Thursday, November 25, 2010

Jung's Analytical Psychology

A 37 year old Carl Jung in 1912.

In Carl Jung's analytical psychology, he contrasted a rational, decisive logos with an emotional mythos. Jung contrasted the critical and rational faculties of logos and with the emotional, non-reason oriented and mythical elements of mythos. In Jung's approach logos vs mythos can be represented as "science vs mysticism", or "reason vs imagination" or "conscious activity vs the unconscious".

For Jung, logos represented the masculine principle of rationality, in contrast to its female counterpart, eros:

Woman’s psychology is founded on the principle of Eros, the great binder and loosener, whereas from ancient times the ruling principle ascribed to man is Logos. The concept of Eros could be expressed in modern terms as psychic relatedness, and that of Logos as objective interest.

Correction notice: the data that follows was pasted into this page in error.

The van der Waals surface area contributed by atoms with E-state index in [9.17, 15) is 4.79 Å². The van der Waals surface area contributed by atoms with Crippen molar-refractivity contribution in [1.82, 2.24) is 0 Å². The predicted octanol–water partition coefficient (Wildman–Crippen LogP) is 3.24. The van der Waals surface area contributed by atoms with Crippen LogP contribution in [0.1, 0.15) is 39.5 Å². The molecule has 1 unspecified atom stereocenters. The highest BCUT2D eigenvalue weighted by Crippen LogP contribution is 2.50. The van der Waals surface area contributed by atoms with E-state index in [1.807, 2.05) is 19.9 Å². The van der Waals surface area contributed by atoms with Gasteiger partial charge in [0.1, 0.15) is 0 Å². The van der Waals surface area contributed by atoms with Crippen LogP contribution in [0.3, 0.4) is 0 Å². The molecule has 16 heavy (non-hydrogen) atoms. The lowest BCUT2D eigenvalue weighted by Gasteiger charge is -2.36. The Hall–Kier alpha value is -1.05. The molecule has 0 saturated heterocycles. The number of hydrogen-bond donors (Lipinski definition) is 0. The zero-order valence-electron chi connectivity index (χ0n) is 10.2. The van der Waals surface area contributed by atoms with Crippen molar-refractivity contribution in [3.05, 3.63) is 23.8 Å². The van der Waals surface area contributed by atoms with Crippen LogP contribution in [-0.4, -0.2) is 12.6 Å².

Jung attempted to equate logos and eros, his intuitive conceptions of masculine and feminine consciousness with the alchemical Sol and Luna. Jung commented that in a man the lunar anima and in a woman the solar animus has the greatest influence on consciousness. Jung often proceeded to analyze situations in terms of "paired opposites", e.g. by using the analogy with the eastern yin and yang and was also influenced by the Neoplatonics.

In his book Mysterium Coniunctionis Jung made some important final remarks about anima and animus:

In so far as the spirit is also a kind of "window on eternity"... it conveys to the soul a certain influx divinus... and the knowledge of a higher system of the world, wherein consists precisely its supposed animation of the soul.

And in this book Jung again emphasized that the animus compensates eros, while the anima compensates logos

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